by Nick Cooper © 2005-2017

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1936 Decca 78 rpm Gramophone Records

Not only was Things to Come the first sound film to have a specially-written score, it was also the first to have that score released commercially, but the history of the recordings is almost as elusive as some other aspects of the production. The composer, Arthur Bliss, conducted the London Symphony Orchestra (LSO) on 3 March 1935 at the Decca Studios in London in recording ten movements, although here are eleven pieces of music in the film. It seems that the original intention of these recordings was as a guide for production staff, since the music actually used on the film was conducted by Muir Mathieson (also with the LSO), and it was not until February 1936 - coinciding with the film's premiere - that four pieces were made available commercially on two mono 78 RPM discs (one per side):

Ballet for Children (the Cabals' Christmas party)
Melodrama: Pestilence (1966 segment as Dr Harding reflects on the Wandering Sickness)
Melodrama: Attack (Gordon pursuing his sister through the ruins)
The World in Ruins (lead-in to the 1966 segment)

Two further movements were transferred on 18 February 1936 from the Mathieson-conducted film recordings, and released on a third disc:

March (1940 mobilisation/war preparations)
Epilogue (close of the film, although with the choir singing different words)

Bliss also arranged and published a concert suite comprised of six movements, which he also performed and recorded himself:

Ballet for Children*
Melodrama: Attack
Melodrama: Pestilence

Reconstruction (a.k.a. Epilogue)*

The three pieces marked with an asterix were also published as simplified piano scores (see below), along with Prologue, some time after which the original score was lost. Luckily, The Building of the New World survived under a different title in Bliss's ballet Checkmate, while the manuscript for Attack on the Moon Gun was found after Bliss's death by his widow. This still left two movements - The World in Ruins and Excavation - that existed only in recorded form, until they were rescored by Christopher Palmer (who also elaborated on the piano score for Prologue and brought Reconstruction/ Epilogue back more in line with the soundtrack) and Philip Lane in 1976 and 2001 respectively.

In 1991, test-pressings of Bliss's 1935 recordings of Prologue, March and Reconstruction/Epilogue came to light, although the 1997 Symposium CD (see below) used only the material released by Decca in 1936. In 2000, Pearl's second volume of British Film Music reproduced only the Bliss-conducted movements (see below).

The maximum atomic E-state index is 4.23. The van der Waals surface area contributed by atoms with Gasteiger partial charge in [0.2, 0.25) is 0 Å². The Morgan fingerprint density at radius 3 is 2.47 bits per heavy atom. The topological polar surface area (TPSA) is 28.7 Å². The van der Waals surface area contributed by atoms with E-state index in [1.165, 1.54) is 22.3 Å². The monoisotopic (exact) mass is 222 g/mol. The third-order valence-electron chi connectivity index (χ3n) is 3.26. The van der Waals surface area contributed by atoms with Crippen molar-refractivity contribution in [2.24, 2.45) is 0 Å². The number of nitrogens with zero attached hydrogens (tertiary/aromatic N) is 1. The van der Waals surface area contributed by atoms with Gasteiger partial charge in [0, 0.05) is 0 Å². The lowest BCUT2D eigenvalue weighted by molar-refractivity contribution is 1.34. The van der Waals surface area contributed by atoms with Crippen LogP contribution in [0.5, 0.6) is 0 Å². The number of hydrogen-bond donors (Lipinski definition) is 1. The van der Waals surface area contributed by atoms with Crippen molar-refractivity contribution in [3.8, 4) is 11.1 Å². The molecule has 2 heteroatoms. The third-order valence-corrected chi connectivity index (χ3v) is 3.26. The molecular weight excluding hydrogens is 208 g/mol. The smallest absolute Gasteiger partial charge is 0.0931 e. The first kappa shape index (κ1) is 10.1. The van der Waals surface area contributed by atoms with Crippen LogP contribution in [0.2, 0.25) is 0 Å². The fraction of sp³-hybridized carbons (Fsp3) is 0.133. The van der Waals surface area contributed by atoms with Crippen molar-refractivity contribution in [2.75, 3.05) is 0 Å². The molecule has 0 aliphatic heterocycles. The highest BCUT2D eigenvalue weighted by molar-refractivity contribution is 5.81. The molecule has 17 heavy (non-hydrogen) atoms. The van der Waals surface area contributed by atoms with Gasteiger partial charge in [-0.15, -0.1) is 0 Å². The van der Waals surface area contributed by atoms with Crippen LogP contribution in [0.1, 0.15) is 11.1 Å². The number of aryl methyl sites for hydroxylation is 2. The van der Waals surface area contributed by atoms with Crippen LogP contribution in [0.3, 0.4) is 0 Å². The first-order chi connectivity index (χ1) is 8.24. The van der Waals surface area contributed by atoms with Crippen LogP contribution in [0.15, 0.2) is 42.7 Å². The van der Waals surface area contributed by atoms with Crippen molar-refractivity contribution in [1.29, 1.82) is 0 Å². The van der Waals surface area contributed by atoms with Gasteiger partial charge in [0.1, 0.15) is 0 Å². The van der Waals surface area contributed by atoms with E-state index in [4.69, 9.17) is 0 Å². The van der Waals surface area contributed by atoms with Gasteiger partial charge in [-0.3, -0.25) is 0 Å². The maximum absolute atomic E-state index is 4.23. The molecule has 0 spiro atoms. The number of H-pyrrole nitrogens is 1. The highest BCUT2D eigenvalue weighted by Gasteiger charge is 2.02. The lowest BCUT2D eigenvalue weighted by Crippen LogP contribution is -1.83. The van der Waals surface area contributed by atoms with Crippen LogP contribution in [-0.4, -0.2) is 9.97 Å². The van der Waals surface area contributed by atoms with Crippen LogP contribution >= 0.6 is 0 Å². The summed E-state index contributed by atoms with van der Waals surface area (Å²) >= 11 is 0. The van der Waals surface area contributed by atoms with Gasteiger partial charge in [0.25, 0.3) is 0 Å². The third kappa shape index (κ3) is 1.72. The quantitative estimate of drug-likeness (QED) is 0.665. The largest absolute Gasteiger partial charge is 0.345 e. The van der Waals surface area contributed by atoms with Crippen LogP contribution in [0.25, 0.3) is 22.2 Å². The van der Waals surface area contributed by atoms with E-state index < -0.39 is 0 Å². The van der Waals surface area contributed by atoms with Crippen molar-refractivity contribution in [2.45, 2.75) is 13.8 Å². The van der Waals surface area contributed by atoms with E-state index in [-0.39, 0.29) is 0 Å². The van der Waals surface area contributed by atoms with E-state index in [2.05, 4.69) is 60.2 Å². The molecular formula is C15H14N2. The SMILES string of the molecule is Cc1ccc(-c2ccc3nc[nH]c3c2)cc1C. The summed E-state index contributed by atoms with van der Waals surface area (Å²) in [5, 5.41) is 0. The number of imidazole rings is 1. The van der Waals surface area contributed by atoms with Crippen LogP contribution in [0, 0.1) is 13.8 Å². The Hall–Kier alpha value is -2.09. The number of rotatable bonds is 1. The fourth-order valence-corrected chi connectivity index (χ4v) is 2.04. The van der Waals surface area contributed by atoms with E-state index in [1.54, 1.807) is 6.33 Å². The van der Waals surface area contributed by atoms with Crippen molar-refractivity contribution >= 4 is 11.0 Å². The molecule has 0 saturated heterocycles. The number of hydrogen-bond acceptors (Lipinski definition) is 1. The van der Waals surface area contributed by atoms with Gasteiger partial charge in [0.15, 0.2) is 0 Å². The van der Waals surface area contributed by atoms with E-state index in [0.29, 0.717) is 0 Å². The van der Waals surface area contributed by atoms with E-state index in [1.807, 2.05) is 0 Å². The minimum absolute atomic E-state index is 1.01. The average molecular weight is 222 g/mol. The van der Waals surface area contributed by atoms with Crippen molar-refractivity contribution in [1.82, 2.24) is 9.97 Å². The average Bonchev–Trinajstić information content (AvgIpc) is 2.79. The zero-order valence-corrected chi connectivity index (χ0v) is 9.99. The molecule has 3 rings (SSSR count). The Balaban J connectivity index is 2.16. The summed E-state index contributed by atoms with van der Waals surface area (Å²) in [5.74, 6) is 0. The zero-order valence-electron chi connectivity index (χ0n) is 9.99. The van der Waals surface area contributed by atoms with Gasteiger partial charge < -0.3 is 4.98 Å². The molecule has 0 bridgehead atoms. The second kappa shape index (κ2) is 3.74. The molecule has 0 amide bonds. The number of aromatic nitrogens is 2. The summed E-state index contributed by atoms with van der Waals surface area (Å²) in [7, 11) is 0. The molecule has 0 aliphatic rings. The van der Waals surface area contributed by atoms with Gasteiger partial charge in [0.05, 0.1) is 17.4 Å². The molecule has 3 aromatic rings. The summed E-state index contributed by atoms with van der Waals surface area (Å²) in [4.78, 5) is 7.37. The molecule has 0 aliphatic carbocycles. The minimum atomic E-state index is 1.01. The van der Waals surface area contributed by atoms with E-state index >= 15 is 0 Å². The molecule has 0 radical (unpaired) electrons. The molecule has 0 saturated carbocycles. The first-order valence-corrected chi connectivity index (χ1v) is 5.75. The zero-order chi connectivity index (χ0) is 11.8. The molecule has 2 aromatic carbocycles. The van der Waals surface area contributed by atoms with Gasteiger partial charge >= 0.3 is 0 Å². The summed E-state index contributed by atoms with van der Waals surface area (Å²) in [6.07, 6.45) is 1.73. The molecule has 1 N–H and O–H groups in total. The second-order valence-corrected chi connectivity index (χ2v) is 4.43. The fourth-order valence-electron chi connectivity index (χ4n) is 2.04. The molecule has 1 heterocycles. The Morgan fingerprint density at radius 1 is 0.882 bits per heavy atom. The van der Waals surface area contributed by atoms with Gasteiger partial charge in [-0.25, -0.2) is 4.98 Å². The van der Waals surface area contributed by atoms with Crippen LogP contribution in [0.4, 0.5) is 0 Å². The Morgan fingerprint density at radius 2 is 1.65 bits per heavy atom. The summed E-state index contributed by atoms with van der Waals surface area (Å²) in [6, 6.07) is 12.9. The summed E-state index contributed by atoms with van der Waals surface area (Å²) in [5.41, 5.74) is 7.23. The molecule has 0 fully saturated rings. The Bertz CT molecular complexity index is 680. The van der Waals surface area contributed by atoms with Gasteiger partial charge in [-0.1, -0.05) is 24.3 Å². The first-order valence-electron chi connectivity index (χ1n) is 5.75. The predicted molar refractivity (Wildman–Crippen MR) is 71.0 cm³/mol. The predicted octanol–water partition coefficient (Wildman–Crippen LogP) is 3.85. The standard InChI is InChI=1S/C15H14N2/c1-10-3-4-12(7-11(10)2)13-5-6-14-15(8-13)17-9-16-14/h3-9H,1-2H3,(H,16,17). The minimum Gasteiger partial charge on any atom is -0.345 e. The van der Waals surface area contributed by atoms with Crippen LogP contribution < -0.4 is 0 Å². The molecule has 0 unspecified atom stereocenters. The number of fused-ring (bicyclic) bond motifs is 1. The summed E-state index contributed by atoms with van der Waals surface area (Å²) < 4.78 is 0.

[Damaged original of the third (Mathieson) 78 disc in the author's collection, with thanks to MJ Simpson]

Sheet Music

The music publishers Chappell produced a set of three pieces of sheet music with simplified selections from Arthur Bliss's score: March, Ballet for Children, and Prologue & Epilogue (Reconstruction). Each measured 256mm x 355mm (10" x 14") and featured the same basic cover design. [Originals in the author's collection]

Decca 78RPM Gramophone Records 1959 RCA SRC-7025 45RPM 7" EP Vinyl Record

The longevity of Bliss's work on the film is reflected in this 1959 recording of a stereo version of the above-mentioned suite of six movements by the LSO, conducted by the composer. [Author's collection]

1997 Symposium 1208 Compact Disc

This compilation of early recordings of the works of five different composers includes the four movements conducted by Arthur Bliss and the two by Muir Mathieson released by Decca in 1936, although some six years after the discovery of three more by Bliss (two of which were the Mathieson ones, anyway). The photograph is of Peter Warlock, one of the other featured composers. [Author's collection]

2000 Pearl GEM0101 Compact Disc

This compilation of British film music features early recordings of the works of seven composers on nine films. It includes the four movements conducted by from Things to Come released by Decca in 1936, along with the three unreleased test recordings made at the same time. The latter were Prologue, March and Epilogue, the last two "replacing the Mathieson-conducted versions originally released by Decca, although his version of Epilogue was much shorter (in fact, Bliss's took up two disc sides). While the Symposium CD effectively contains all the material commercially released in 1936, the Pearl disc contains all of the 1936 recordings conducted by Bliss himself. [Author's collection]


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